Do you want to climb the ladder at work?
Getting promoted isn't just about getting more money. It means taking on new responsibilities and growing your skills.
While you can do this by taking a job at a different organization, getting a promotion shows future hiring managers that you can stick with it and make an impact.
But here's the thing: if you want a promotion, you have to position yourself to get it.
Follow these 5 steps to show your manager that you're the one to promote.
1. Share Your Goals
Set clear SMART goals for yourself that align with your team's goals
Make sure they're challenging - aim for a stretch goal
Ask for your manager's opinion.
From your perspective, will this goal drive toward our team's targets?
Is there anything you think I'm missing?
Make it happen! Reaching your goals makes the case for your ability to deliver, and will give your manager confidence that you are a good person to promote
2. Ask For Feedback
Ask on a regular basis - not just at a formal review!
Do you have any feedback for me?
Have I been meeting your expectations?
Is there anything you think I should spend more time on?
Asking for and acting on feedback shows your boss that you care about growth, and makes you a better candidate for a promotion.
3. Get A Mentor
Investing in your own growth shows your boss that you are serious about improving your skills and taking on more responsibility.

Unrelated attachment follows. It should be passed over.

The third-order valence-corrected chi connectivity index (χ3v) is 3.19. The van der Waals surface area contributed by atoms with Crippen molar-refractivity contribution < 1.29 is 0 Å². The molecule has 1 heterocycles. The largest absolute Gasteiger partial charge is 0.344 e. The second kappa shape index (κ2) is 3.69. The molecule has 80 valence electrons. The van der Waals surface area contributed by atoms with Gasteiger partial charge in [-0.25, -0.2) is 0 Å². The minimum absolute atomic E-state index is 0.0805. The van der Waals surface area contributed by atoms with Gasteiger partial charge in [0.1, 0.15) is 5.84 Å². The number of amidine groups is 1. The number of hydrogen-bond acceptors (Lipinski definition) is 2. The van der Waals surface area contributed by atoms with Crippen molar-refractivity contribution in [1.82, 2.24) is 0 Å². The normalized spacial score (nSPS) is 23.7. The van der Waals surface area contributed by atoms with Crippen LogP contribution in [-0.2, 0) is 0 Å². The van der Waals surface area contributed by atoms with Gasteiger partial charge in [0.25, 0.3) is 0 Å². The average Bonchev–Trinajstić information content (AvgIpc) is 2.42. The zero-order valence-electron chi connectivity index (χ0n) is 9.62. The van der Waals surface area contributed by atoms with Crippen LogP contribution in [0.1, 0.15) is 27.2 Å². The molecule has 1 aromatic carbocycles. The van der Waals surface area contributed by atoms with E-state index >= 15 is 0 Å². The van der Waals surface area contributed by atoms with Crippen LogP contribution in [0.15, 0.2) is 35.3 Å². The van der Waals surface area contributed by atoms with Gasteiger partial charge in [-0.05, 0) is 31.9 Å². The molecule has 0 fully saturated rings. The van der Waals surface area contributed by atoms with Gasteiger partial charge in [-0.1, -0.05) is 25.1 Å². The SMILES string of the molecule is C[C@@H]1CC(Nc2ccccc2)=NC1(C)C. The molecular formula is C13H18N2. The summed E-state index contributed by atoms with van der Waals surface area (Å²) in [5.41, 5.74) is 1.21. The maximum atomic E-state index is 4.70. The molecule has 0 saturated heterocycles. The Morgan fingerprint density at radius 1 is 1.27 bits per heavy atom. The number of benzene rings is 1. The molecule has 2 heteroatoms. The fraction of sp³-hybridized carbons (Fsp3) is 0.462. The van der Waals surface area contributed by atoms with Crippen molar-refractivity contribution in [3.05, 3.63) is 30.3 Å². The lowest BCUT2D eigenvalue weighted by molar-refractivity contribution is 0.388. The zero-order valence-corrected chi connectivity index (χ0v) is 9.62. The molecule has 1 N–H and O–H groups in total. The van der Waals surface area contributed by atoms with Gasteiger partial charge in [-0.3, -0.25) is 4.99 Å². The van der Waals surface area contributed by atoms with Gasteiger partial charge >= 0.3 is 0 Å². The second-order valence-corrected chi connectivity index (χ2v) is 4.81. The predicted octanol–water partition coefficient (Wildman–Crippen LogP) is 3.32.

Reach out to someone with skills you admire
Get clear on how you can learn from them to make the most of their time
Your mentor can be someone else in your company, department, or just someone you admire in your field.
What does getting a mentor demonstrate to your manager?
4. Work Hard (Sorry, No Short Cut On This One)
Do you have a strong work ethic? If not, what can you improve?
Are you a role model for others on your team? Even when you have to work with people you don't like?
Do you know how to share your opinionwithout being too dominant?
This might be obvious, but showing up and doing your best is key if you want to be considered for a promotion.
Keep a list of your contributions. Just like a resume, try to add numbers to quantify your accomplishments. This is like your "evidence" for deserving a promotion.
Pick the right moment to make your pitch, then try saying something like:
I've been enjoying X but would love to take on more responsibility. What will it take for me to move to the next level and take on Y role?
Remember, it's unlikely to be a one time conversation, but asking for a promotion can be the difference between getting noticed or passed over.
Quietly doing your job well and hoping someone notices does not guarantee a promotion. It's up to you to position yourself for it.
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